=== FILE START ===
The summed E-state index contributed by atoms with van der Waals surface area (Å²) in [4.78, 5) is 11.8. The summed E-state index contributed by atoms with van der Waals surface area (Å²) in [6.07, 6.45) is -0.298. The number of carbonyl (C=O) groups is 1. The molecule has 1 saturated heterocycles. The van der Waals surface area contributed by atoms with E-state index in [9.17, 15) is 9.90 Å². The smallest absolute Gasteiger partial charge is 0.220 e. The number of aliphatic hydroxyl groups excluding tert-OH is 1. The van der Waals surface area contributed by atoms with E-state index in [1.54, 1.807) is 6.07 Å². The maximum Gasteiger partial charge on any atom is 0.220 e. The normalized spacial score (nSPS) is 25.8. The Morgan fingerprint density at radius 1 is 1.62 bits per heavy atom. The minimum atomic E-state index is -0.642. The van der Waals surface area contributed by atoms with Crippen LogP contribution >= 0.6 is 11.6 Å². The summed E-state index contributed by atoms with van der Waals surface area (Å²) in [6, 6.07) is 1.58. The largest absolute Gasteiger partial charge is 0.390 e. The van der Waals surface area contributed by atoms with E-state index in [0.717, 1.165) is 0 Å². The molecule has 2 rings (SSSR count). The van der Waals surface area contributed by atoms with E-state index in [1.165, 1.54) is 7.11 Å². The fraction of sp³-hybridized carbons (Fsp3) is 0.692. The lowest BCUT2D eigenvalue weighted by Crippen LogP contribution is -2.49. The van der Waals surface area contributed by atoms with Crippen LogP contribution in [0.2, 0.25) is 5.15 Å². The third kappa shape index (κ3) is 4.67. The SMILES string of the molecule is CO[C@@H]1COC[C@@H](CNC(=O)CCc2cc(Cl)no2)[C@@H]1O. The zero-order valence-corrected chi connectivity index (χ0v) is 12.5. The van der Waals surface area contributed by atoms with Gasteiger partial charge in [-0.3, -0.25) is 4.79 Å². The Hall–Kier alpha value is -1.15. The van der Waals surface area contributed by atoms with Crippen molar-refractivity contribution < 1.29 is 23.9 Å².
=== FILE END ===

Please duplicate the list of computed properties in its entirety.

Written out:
The summed E-state index contributed by atoms with van der Waals surface area (Å²) in [4.78, 5) is 11.8. The summed E-state index contributed by atoms with van der Waals surface area (Å²) in [6.07, 6.45) is -0.298. The number of carbonyl (C=O) groups is 1. The molecule has 1 saturated heterocycles. The van der Waals surface area contributed by atoms with E-state index in [9.17, 15) is 9.90 Å². The smallest absolute Gasteiger partial charge is 0.220 e. The number of aliphatic hydroxyl groups excluding tert-OH is 1. The van der Waals surface area contributed by atoms with E-state index in [1.54, 1.807) is 6.07 Å². The maximum Gasteiger partial charge on any atom is 0.220 e. The normalized spacial score (nSPS) is 25.8. The Morgan fingerprint density at radius 1 is 1.62 bits per heavy atom. The minimum atomic E-state index is -0.642. The van der Waals surface area contributed by atoms with Crippen LogP contribution >= 0.6 is 11.6 Å². The summed E-state index contributed by atoms with van der Waals surface area (Å²) in [6, 6.07) is 1.58. The largest absolute Gasteiger partial charge is 0.390 e. The van der Waals surface area contributed by atoms with E-state index in [0.717, 1.165) is 0 Å². The molecule has 2 rings (SSSR count). The van der Waals surface area contributed by atoms with E-state index in [1.165, 1.54) is 7.11 Å². The fraction of sp³-hybridized carbons (Fsp3) is 0.692. The lowest BCUT2D eigenvalue weighted by Crippen LogP contribution is -2.49. The van der Waals surface area contributed by atoms with Crippen LogP contribution in [0.2, 0.25) is 5.15 Å². The third kappa shape index (κ3) is 4.67. The SMILES string of the molecule is CO[C@@H]1COC[C@@H](CNC(=O)CCc2cc(Cl)no2)[C@@H]1O. The zero-order valence-corrected chi connectivity index (χ0v) is 12.5. The van der Waals surface area contributed by atoms with Gasteiger partial charge in [-0.3, -0.25) is 4.79 Å². The Hall–Kier alpha value is -1.15. The van der Waals surface area contributed by atoms with Crippen molar-refractivity contribution < 1.29 is 23.9 Å².